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Ventura County

Legal Battle Averted; Teen to Be Treated

Court: Behavioral health and probation agencies tell a judge they've worked out a plan to ensure juvenile offenders get needed counseling.

April 09, 2002|CATHERINE SAILLANT | TIMES STAFF WRITER

Ventura County officials averted a legal showdown Monday by agreeing to provide psychiatric treatment for a teenager who had previously been denied help.

The youth, sentenced to a Camarillo work program, will receive counseling under an agreement reached by Probation Agency chief Cal Remington and Behavioral Health Director David Gudeman.

Remington and Gudeman presented the written contract to Superior Court Judge John Dobroth during a closed-door meeting in the judge's chambers.

Dobroth had threatened to order the county to treat the teenager after county lawyers argued that the Behavioral Health Department was not contractually obligated to do so. Dobroth on Monday agreed to allow two weeks for the county to follow through on providing treatment for the minor and other juvenile offenders.

County Executive Officer Johnny Johnston, who also attended the closed session, said he assured Dobroth that the county's Behavioral Health Department will be restructured to avoid another delay in services.

"I'll be going to the Board of Supervisors on [April 16] with recommendations," Johnston said outside the courtroom. "Hopefully, we can settle some long-standing disagreements and get this resolved."

In brief comments when he returned to the bench, Dobroth said he was willing to wait a little longer to see what improvements the county will make. But the judge was skeptical.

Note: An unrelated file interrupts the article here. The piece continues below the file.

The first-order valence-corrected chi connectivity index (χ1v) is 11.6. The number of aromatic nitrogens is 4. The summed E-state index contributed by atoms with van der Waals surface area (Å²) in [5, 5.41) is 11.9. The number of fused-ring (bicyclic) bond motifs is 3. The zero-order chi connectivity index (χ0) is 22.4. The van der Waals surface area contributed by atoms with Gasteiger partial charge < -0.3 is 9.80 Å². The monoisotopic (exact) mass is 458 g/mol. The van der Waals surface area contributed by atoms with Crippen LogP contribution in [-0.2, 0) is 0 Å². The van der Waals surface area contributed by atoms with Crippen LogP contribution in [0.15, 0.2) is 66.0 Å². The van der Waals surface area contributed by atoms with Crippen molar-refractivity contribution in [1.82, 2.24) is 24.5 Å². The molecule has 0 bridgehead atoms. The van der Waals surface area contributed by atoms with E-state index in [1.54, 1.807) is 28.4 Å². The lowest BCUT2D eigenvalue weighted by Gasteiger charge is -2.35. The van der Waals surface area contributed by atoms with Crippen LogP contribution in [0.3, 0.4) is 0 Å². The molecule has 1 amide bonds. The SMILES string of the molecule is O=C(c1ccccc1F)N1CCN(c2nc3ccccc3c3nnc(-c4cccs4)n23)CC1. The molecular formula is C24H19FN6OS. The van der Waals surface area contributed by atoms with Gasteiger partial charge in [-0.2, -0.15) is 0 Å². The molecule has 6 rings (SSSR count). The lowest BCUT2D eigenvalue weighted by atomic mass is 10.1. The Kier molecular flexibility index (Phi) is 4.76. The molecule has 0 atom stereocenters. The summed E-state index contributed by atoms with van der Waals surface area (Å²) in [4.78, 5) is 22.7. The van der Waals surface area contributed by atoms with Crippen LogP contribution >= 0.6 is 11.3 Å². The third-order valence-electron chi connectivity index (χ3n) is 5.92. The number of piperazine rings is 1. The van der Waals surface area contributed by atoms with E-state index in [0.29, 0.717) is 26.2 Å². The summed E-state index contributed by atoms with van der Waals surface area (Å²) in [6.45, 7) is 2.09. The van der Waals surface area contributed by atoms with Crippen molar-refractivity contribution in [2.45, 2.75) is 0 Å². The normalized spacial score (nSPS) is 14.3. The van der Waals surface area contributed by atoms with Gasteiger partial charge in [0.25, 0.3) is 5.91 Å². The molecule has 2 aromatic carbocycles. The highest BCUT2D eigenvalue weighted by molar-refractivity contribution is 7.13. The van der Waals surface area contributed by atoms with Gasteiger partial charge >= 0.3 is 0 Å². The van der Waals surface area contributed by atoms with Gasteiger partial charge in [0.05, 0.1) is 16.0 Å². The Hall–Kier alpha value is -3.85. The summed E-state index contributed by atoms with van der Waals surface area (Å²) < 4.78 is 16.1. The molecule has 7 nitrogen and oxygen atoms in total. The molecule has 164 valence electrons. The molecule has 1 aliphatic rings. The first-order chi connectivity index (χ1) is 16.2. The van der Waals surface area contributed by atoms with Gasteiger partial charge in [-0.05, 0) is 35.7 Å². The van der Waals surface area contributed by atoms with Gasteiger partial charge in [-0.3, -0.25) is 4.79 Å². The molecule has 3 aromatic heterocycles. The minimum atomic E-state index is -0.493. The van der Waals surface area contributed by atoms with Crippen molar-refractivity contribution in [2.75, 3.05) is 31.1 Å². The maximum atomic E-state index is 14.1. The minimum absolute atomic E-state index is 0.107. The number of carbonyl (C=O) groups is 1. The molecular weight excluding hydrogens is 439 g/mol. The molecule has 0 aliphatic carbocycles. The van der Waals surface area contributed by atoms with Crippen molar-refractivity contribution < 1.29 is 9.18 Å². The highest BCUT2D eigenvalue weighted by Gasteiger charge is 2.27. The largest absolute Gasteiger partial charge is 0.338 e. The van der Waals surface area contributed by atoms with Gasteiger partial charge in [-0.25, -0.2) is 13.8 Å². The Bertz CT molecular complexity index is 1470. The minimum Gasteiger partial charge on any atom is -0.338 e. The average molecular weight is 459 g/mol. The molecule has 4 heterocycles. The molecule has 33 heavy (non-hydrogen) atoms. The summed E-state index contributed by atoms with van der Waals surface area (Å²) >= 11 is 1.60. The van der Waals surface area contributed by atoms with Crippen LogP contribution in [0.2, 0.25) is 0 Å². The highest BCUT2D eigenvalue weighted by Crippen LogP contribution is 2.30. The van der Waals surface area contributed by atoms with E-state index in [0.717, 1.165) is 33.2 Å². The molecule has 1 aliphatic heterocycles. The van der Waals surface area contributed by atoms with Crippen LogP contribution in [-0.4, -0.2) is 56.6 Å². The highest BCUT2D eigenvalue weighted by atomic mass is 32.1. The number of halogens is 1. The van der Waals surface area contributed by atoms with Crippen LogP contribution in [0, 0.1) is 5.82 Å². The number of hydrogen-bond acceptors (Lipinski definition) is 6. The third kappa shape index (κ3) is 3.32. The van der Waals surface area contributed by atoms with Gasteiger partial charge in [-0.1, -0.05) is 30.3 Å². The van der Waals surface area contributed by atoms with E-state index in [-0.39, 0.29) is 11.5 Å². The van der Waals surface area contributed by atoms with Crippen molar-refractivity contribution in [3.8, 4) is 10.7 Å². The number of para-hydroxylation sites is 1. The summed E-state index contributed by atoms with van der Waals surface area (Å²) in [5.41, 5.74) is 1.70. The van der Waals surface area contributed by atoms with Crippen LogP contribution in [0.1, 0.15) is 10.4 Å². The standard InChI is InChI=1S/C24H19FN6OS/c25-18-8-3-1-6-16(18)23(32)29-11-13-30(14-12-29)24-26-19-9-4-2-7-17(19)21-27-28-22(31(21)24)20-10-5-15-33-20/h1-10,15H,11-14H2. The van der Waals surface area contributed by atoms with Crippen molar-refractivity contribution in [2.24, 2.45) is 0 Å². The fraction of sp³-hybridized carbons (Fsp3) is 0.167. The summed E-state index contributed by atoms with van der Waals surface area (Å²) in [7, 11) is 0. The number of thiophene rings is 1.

"That may be possible," he said. "But government is a little slow at times."

The youth, a minor who had been sentenced by Dobroth to a work program at Camarillo Airport, will be seen by UCLA psychiatry professor Murray Brown, Gudeman said outside court.

Under the agreement with Remington, other juvenile offenders who need treatment will be driven from Camarillo to Ventura, where the county psychiatrists are, Gudeman said.

Top county officials said that Monday's hearing was the first hurdle in resolving disagreements between the behavioral health and probation departments. Remington said he has had trouble getting mental health services for the youths his officers supervise.

The problem began about two years ago, after Gudeman was appointed as head of the Behavioral Health Department, Remington said. Gudeman said he is doing the best he can with a tight budget.

Johnston has said he will recommend that Behavioral Health be removed from the larger Health Care Agency. It would give Johnston greater control over Behavioral Health's budget and make him Gudeman's direct supervisor.

Gudeman's current boss, Health Care Agency Director Pierre Durand, did not return calls for comment.

Gudeman said he first learned about the planned move from news accounts. He is not against the proposal, he said, but is concerned it be done properly.

A previous attempt to merge the mental health division with the social services agency indirectly resulted in a federal Medicare billing investigation, Gudeman noted. The county was ordered to pay $15.3 million in penalties.

A well-studied approach that includes consultation with county psychiatrists and the Mental Health Advisory Board should be taken before any action is approved, said Gudeman, a UCLA-trained psychiatrist.

Remington said he is prepared to do what's necessary to get services to youths on probation.

"The bottom line is we need to work together," Remington said. "If we have to go to court every time Behavioral Health has a problem with the fine print in a contract, it's not going to work."

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